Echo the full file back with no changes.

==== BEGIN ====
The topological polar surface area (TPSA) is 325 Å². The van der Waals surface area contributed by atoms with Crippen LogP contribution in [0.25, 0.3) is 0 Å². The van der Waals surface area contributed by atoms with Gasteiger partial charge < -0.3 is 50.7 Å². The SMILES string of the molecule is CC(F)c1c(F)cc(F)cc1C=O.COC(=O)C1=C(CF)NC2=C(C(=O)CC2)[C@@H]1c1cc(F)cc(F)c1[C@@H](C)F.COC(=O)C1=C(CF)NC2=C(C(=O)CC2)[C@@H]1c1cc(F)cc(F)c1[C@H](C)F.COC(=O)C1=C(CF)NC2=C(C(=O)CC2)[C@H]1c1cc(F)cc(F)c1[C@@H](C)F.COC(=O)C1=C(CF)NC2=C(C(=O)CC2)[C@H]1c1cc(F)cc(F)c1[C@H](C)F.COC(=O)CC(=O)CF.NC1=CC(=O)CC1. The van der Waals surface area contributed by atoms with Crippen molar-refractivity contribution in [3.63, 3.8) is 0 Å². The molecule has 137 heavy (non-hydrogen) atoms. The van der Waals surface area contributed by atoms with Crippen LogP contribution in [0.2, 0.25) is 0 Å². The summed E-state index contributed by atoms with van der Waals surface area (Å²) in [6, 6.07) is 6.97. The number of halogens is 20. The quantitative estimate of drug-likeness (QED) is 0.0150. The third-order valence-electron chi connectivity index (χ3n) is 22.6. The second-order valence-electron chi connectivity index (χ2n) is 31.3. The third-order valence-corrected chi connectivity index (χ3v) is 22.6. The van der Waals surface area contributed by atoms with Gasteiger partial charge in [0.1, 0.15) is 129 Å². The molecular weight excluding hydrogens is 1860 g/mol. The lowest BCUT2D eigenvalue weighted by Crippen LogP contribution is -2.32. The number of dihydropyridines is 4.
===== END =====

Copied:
The topological polar surface area (TPSA) is 325 Å². The van der Waals surface area contributed by atoms with Crippen LogP contribution in [0.25, 0.3) is 0 Å². The van der Waals surface area contributed by atoms with Gasteiger partial charge < -0.3 is 50.7 Å². The SMILES string of the molecule is CC(F)c1c(F)cc(F)cc1C=O.COC(=O)C1=C(CF)NC2=C(C(=O)CC2)[C@@H]1c1cc(F)cc(F)c1[C@@H](C)F.COC(=O)C1=C(CF)NC2=C(C(=O)CC2)[C@@H]1c1cc(F)cc(F)c1[C@H](C)F.COC(=O)C1=C(CF)NC2=C(C(=O)CC2)[C@H]1c1cc(F)cc(F)c1[C@@H](C)F.COC(=O)C1=C(CF)NC2=C(C(=O)CC2)[C@H]1c1cc(F)cc(F)c1[C@H](C)F.COC(=O)CC(=O)CF.NC1=CC(=O)CC1. The van der Waals surface area contributed by atoms with Crippen molar-refractivity contribution in [3.63, 3.8) is 0 Å². The molecule has 137 heavy (non-hydrogen) atoms. The van der Waals surface area contributed by atoms with Crippen LogP contribution in [0.2, 0.25) is 0 Å². The summed E-state index contributed by atoms with van der Waals surface area (Å²) in [6, 6.07) is 6.97. The number of halogens is 20. The quantitative estimate of drug-likeness (QED) is 0.0150. The third-order valence-electron chi connectivity index (χ3n) is 22.6. The second-order valence-electron chi connectivity index (χ2n) is 31.3. The third-order valence-corrected chi connectivity index (χ3v) is 22.6. The van der Waals surface area contributed by atoms with Gasteiger partial charge in [0.1, 0.15) is 129 Å². The molecular weight excluding hydrogens is 1860 g/mol. The lowest BCUT2D eigenvalue weighted by Crippen LogP contribution is -2.32. The number of dihydropyridines is 4.